The presidency of William Jefferson Clinton is effectively at an end. No matter whether he remains in the White House or goes, his capacity to negotiate meaningfully with Congress, his ability to represent the United States forcefully with foreign leaders, and - most important - the possibility that he can regain his believability with the American people, have been eroded to the point where he is henceforth a cipher.
The most gallant and healing gesture he could now offer to the country he has misled and betrayed is to resign and begin a private life of expiation and regeneration. Scandal-enmeshed political figures in the US and other nations have taken this course and found peace. This would spare the country from an anguishing debate over whether Mr. Clinton should be impeached.
One of the most convincing arguments for resignation is that the retention of a politically weakened president in the White House, distracted and obsessed by his campaign to retain office, puts the nation in potential peril from mischief-makers abroad.
Last week, a 19-year-old sailor on a Russian nuclear submarine ran amok, machine-gunned to death eight crewmen, and barricaded himself in the vessel's torpedo section before himself being killed. As the vessel was in port, it purportedly carried only conventional weapons and no nuclear missiles.
So far as I can judge, the story made it to no front page of any major American newspaper, largely because those front pages were dominated by the Clinton-Lewinsky scandal. But what if the vessel had been at sea, primed with nuclear missiles, and some scenario had unfolded, like a Tom Clancy novel, threatening to the US? This would not be the ideal time for a weakened and depressed president to deal with it.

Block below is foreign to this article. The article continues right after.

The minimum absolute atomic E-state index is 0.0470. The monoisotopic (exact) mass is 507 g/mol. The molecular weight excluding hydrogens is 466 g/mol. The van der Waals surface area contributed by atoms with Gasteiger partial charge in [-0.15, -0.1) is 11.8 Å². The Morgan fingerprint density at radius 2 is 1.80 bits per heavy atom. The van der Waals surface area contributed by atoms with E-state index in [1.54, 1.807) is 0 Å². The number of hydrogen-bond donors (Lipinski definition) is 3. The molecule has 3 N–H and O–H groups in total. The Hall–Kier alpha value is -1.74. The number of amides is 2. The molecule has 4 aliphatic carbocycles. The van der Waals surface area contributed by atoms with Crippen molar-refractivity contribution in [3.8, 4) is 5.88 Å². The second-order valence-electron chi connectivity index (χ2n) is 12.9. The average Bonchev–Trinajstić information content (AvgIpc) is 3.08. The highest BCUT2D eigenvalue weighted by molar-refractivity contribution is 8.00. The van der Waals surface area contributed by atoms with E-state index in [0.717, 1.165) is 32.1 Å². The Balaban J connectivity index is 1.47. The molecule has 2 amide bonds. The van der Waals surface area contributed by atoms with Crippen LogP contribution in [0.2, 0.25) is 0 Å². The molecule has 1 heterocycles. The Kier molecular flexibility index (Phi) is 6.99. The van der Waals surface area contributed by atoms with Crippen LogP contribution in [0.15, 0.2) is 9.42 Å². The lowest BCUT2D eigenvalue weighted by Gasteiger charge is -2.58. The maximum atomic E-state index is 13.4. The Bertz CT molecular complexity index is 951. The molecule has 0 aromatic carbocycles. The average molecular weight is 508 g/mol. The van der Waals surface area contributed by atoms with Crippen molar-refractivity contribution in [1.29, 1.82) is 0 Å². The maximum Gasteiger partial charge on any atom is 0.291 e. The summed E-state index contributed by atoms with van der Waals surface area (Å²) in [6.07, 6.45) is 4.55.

Meanwhile, other foreign policy problems loom larger and remain unattended as the embattled White House turns inward.
Who will be next to test American resolve in its time of weakness? North Korea, which seems to be constructing a nuclear missile system after promising the Clinton administration to dismantle it? Saddam Hussein, who is thwarting United Nations and American inspections of his deadly weapons installations after having promised to cooperate with them? The Serbs, who have dismissed American warnings as bluster and are confidently pursuing their blitzkrieg in Kosovo?
In addition to all of this, Clinton is supposed to be shoring up a Russian leader whose future seems as shaky as his own, and helping bring order to a jittery global economy. No wonder that foreign leaders who look to the US for leadership are edgy.
Despite all this, the resignation prospects appear dim. Rather, the Clintons and their lawyers are hunkering down and initiating the smear campaign against their critics that is their standard defense when cornered.
If there are to be hearings on impeachment, they must be conducted as expeditiously as can be done without compromising justice. This is a time for the politicians involved to rise to statesmanship; to be clinically nonpartisan; and to make principle the cornerstone of their deliberations.
The American people need to think through the ambivalence that so far has clouded their reaction to the Clinton scandal. A survey conducted by The Washington Post in collaboration with Harvard University and the Henry J. Kaiser Family Foundation, and analyzed by writers Richard Morin and David Broder, says Clinton has confronted the country with a sample of what 3 out of 4 of his constituents see as a dangerous decline in the values on display in the national culture. They link the White House escapade to their broader worries about the lack of respect for tradition and authority, to the coarse content of the movies, television, and music, to personal dishonesty and sexual promiscuity.
Yet The Washington Post poll, and public opinion polls since the release of the Starr report, reveal a contradiction between condemnation of the president's behavior with Monica Lewinsky as "inexcusable" and "deplorable," and a dismissal of it as not bearing upon his performance as president.
It is this conviction that morality and ethics can somehow be compartmentalized from presidential performance that permitted Clinton to be twice elected by voters who were well aware of his character deficiencies.
If the Clinton scandal provides an opportunity to dismiss this muddled thesis, and begin cleansing our society of some of the moral maladies that beset it, then some good may yet come of it.
* John Hughes is a former editor of the Monitor.